Alumni Profile: Cristóbal MarYán (NYUAD ’15)
June 15, 2022
Musician Cristóbal MarYán began writing music at the age of 12 and has grown to write music for world renowned cellist Yo-Yo Ma, compositions for award winning films at the Sundance Film Festival, TV commercials, and for shows like “The Walking Dead.” Recently, he was commissioned to compose a piece for the Mexican government to be performed by the prestigious Orchestra of the Americas at Palacio de Bellas Artes.
“The exposure to diverse backgrounds and narratives made me particularly aware and interested in how history influences the creation, maintenance, and re-shaping of identity. Most of my concert music is an interaction of history, society, and music,” says MarYán (NYUAD ’15). Born in Mexico, MarYán already had tons of cultural influence growing up and he went on to earn a full scholarship to a youth college in Hong Kong. His affinity for travel, diverse backgrounds, and musical storytelling led him to apply to NYU’s Abu Dhabi campus for his degree. Since graduation, he has had his musical compositions played by orchestras, ensembles, and soloists all over the world.
MarYán values how society and history come together to shape the identity of locals all over the world, and has found that music often plays a pivotal role in that narrative. He aims to express the same in his compositions, using what he learned in his travels as a student to Qatar, Kuwait, Lebanon, Nepal, Portugal, Montenegro, the United States, Sri Lanka, Jordan, and more. MarYán also shared that he’s been named First Secretary at the Mexican Embassy in China, where he will be in charge of all cultural matters between China and Mexico, and will use music as a diplomatic vehicle. He will assume his post on July 23, 2022. Read on to learn more about his achievements and how his time at NYU shaped him:
Tell us about how your experience growing up in Mexico, time in Hong Kong, and studies in Abu Dhabi shaped your career as a composer. How do you feel your diverse background has influenced your music?
The exposure to diverse backgrounds and narratives made me particularly aware and interested in how history influences the creation, maintenance, and re-shaping of identity. Most of my concert music is an interaction of history, society, and music.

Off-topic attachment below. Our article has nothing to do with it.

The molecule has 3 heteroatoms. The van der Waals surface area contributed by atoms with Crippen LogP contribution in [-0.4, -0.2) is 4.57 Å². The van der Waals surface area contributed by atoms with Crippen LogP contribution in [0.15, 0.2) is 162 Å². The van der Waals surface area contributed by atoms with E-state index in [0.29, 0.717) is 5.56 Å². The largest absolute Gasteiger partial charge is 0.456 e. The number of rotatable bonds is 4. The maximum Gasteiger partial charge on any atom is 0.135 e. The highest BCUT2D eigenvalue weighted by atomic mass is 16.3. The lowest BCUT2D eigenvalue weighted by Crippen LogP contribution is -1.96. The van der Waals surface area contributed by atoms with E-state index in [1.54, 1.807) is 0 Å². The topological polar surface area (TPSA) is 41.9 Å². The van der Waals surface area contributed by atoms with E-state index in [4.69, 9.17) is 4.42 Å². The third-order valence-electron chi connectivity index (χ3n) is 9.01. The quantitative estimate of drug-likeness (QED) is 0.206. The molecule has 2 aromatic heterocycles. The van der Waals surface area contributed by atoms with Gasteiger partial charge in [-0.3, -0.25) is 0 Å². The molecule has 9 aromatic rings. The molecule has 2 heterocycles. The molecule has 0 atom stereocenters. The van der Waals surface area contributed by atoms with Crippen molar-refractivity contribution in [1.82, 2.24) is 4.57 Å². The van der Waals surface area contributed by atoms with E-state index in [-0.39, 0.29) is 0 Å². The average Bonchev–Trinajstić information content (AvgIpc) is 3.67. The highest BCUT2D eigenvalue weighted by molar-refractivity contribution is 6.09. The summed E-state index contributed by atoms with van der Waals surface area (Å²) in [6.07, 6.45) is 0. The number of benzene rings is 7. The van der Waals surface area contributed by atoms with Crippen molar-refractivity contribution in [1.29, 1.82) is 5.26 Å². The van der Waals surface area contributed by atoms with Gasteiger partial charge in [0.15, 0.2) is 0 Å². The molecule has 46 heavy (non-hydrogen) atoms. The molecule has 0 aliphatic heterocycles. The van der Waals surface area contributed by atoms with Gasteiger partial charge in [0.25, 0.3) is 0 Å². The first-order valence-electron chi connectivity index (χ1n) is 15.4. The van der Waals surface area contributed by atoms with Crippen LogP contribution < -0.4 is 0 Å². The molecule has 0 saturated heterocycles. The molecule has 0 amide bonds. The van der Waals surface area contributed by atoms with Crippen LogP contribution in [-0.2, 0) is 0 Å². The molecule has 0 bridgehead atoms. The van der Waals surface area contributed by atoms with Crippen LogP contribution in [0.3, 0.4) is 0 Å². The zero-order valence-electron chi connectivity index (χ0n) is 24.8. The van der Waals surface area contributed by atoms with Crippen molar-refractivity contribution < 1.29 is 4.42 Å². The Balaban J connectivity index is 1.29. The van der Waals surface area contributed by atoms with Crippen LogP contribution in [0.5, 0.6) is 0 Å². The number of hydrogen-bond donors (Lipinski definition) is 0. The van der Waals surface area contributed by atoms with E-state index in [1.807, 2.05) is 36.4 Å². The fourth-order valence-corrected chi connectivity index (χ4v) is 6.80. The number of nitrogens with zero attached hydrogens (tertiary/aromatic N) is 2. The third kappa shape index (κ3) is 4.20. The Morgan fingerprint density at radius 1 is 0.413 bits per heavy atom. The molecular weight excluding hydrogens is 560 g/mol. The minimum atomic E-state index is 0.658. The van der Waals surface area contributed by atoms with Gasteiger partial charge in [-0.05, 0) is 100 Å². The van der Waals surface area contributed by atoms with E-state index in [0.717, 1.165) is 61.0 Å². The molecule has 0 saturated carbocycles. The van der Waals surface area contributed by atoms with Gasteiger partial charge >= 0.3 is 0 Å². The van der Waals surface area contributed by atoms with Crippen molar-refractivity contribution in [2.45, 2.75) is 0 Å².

Your bio briefly discusses that you’ve written for films, TV shows, including the Walking Dead, and that you’ve composed pieces to be played by the Orchestra of the Americas at Palacio de Bellas Artes! Of your many accomplishments to date, which would you consider your top three?
My favorite music to write is concert music also called art music. Recently, however, I act as composer and director of visual components which accompany my own music. My first favorite project is Codex Mexica with Yo-Yo Ma, Johnny Gandelsman, and OAcademy—a musical retelling commemorating 500 years of the fall of the Ancient city of Tenochtitlan. Another one of my favorites is Tres Cuartos de Cien, with The Orchestra of the Americas. This project celebrates 75 years of diplomatic relations between Canada and Mexico. And lastly, one of my most recent favorite projects, “金瓷” or “Gold Porcelain,” is a new collaboration with OAcademy to be premiered on October 22, 2022. It celebrates 50 years of international relations between China and Mexico. This will also have a visual component I will direct.
How has your work changed in recent years, as a result of the pandemic? Have you seen music evolve, or how patrons interact with it change?
The pandemic strengthened the style and focus of my work. It consolidated the aesthetic interests I had been approaching in my previous pieces. It also opened the door to amazing distance collaborations like “Codex Mexica” and the soon to be premiered “金瓷 - Gold Porcelain.”
What’s one thing you haven’t tackled yet that’s still on your to-do list, short- or long-term?
I would love to write a piece for an orchestra in the United States, like the New York Philharmonic or the Los Angeles Philharmonic.
Would you please share your most memorable moment(s) from NYU?
The various projects I was involved in marked some of my most memorable moments. From the early scoring of plays by the theater program to the late composition recitals in my Junior and Senior years, these moments gave me invaluable experiences and know-hows that have stuck with me since.
The traveling I did as a student is also memorable for me. Qatar, Kuwait, Lebanon, Nepal, Portugal, Montenegro, the United States, Sri Lanka, Jordan…all of these places gave me perspective on the vastness of the world and my place in it.
Lastly, the breakfasts, lunches, and dinners with students and faculty shaped me as a human being and fostered connections I keep till this day. The friends and mentors I made are extremely important to me.
The world looks much different for today’s college students than when you graduated. If you could give one piece of advice to NYU’s newest alumni, the Class of 2022, what would it be?
You are extremely young and there is still a lot of time. Be ambitious, hungry, and active as I know you are, but also allow yourself to be patient and wait for the fruits of your labor to come. Have fun!